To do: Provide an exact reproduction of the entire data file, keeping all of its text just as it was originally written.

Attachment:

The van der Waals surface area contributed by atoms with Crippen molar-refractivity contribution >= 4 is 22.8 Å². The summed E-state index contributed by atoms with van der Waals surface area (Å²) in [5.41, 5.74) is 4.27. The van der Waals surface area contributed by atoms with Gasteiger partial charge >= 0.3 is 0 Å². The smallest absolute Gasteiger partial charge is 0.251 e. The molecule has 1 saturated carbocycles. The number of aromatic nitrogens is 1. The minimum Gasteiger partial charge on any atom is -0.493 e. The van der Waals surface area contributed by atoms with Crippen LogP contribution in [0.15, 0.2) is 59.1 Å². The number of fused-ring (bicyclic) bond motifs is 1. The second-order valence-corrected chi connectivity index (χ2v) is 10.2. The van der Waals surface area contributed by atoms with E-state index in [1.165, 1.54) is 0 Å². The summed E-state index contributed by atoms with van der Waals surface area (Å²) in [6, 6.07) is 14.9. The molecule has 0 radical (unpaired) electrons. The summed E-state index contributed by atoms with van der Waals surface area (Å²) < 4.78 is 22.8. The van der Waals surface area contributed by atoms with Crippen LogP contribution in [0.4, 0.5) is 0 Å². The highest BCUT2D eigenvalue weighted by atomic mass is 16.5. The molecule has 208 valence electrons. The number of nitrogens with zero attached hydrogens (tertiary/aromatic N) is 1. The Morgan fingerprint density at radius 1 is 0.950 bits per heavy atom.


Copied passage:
The van der Waals surface area contributed by atoms with Crippen molar-refractivity contribution >= 4 is 22.8 Å². The summed E-state index contributed by atoms with van der Waals surface area (Å²) in [5.41, 5.74) is 4.27. The van der Waals surface area contributed by atoms with Gasteiger partial charge >= 0.3 is 0 Å². The smallest absolute Gasteiger partial charge is 0.251 e. The molecule has 1 saturated carbocycles. The number of aromatic nitrogens is 1. The minimum Gasteiger partial charge on any atom is -0.493 e. The van der Waals surface area contributed by atoms with Crippen LogP contribution in [0.15, 0.2) is 59.1 Å². The number of fused-ring (bicyclic) bond motifs is 1. The second-order valence-corrected chi connectivity index (χ2v) is 10.2. The van der Waals surface area contributed by atoms with E-state index in [1.165, 1.54) is 0 Å². The summed E-state index contributed by atoms with van der Waals surface area (Å²) in [6, 6.07) is 14.9. The molecule has 0 radical (unpaired) electrons. The summed E-state index contributed by atoms with van der Waals surface area (Å²) < 4.78 is 22.8. The van der Waals surface area contributed by atoms with Crippen LogP contribution in [0.4, 0.5) is 0 Å². The highest BCUT2D eigenvalue weighted by atomic mass is 16.5. The molecule has 208 valence electrons. The number of nitrogens with zero attached hydrogens (tertiary/aromatic N) is 1. The Morgan fingerprint density at radius 1 is 0.950 bits per heavy atom.